A Guide to Growing Bougainvillea Bonsai
Bougainvillea Bonsai is one of the most popular bonsai plants that you can find. It is a climbing plant that can grow as tall as thirteen feet. It is often grown in hanging baskets and when flowering can be a very showy plant. As a bonsai, it requires quite a lot of care and pruning. You will need to pay particular attention to its lighting, temperature, fertilizing, moisture and it will need to be repotted at regular growth intervals.
This bonsai is an evergreen plant which can be planted outside only if you live in an extremely warm location. The plant can never have temperatures which fall under 45 degrees. Bougainvillea bonsai prefers to be planted in full sunlight but you do have to be careful that the sun does not burn the leaves, particularly if it is right behind a glass window. Outside, keep it in as sunny a spot as you can find.
Like many bonsai plants, this one likes to be more on the dry side than the wet side, so do not over-water. Too much moisture can actually kill the plant. Still, it does need a little water at least every couple days to ensure continued growth. The exception is when it is flowering. At this time, some added water will be in order. As far as fertilizing goes, you will want to feed the Bougainvillea bonsai a lot--every ten to fourteen days is a real necessity for a healthy plant.
When it comes to pruning and sculpting your bonsai plant, you can do it anytime during the year. You may want to put it on a schedule where you prune it once a month or every six weeks. That way the plant won’t get straggly but will be more bushy. It is most common for the Bougainvillea bonsai to flower in the winter and early spring. Some plants do produce flowers almost year-round. The colors can vary enormously with a possibility for white, yellow, pink, red, scarlet, lavender, purple, orange and carmine. You can purchase your plant with either single or double blooms.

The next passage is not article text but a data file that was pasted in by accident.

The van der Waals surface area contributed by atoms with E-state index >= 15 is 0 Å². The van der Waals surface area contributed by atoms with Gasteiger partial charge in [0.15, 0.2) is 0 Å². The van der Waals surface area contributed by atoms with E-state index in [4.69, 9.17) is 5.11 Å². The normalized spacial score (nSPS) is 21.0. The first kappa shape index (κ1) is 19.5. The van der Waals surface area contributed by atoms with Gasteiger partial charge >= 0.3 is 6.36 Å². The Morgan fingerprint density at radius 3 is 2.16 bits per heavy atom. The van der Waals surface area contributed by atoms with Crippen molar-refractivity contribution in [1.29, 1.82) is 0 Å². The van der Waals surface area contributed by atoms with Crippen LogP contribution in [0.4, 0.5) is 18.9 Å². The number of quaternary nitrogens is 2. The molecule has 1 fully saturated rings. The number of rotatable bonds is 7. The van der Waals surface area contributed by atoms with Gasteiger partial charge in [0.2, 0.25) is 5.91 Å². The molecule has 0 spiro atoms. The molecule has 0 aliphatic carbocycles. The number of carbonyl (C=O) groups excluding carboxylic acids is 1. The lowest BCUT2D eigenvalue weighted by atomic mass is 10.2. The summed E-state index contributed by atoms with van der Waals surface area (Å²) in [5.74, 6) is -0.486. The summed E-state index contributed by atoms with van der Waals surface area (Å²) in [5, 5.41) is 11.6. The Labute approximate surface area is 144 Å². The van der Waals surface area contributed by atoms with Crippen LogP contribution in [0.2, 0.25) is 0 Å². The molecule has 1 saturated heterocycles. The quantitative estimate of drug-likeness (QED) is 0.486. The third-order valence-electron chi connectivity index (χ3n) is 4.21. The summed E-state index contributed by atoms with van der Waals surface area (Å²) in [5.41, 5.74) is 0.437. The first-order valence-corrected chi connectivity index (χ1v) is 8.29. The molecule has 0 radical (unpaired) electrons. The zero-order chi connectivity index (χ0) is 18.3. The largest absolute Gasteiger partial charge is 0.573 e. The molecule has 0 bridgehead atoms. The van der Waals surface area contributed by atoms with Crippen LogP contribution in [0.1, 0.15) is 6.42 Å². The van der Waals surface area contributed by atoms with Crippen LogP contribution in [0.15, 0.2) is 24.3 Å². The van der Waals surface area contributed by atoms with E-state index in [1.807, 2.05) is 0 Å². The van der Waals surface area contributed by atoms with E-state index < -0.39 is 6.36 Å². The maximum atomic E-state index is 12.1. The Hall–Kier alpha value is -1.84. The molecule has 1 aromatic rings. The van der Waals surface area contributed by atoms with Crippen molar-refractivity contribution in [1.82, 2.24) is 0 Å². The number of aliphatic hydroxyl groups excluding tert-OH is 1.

You can propagate the Bougainvillea bonsai using the cuttings you take from pruning the plant. Cuttings should be around six inches long. You should prepare the pots in advance with sand and fertilizer. Take off the bottom set of leaves and dip the cuttings in rooting hormones. Water the plant immediately after you gently pack down the soil. One thing to remember when growing this bonsai is that you should not plant it outside before it has developed roots. The cuttings will not do well if planted directly into the outside soil.
If you are going to plant your Bougainvillea outdoors you should dig a hole that is twice as wide as the root ball but exactly as deep. Gently place the plant in the center of the hole. Replace around one half of the soil, water the plant, and then replace the final amount of soil. Do not tap down the soil as the roots on this plant are very, very sensitive. If you want to get some instruction before you have to prune your Bougainvillea, many communities have bonsai clubs where gardeners help out newbies when it comes to learning how to prune properly.
The Bougainvillea bonsai got its name from Philibert Commerson in 1760. He was a botanist from France who first discovered the plant in Brazil. He named it after his friend and ship captain, Louis A. de Bougainville. Bougainville was an explorer from Canada who was also known as a mathematician and lawyer.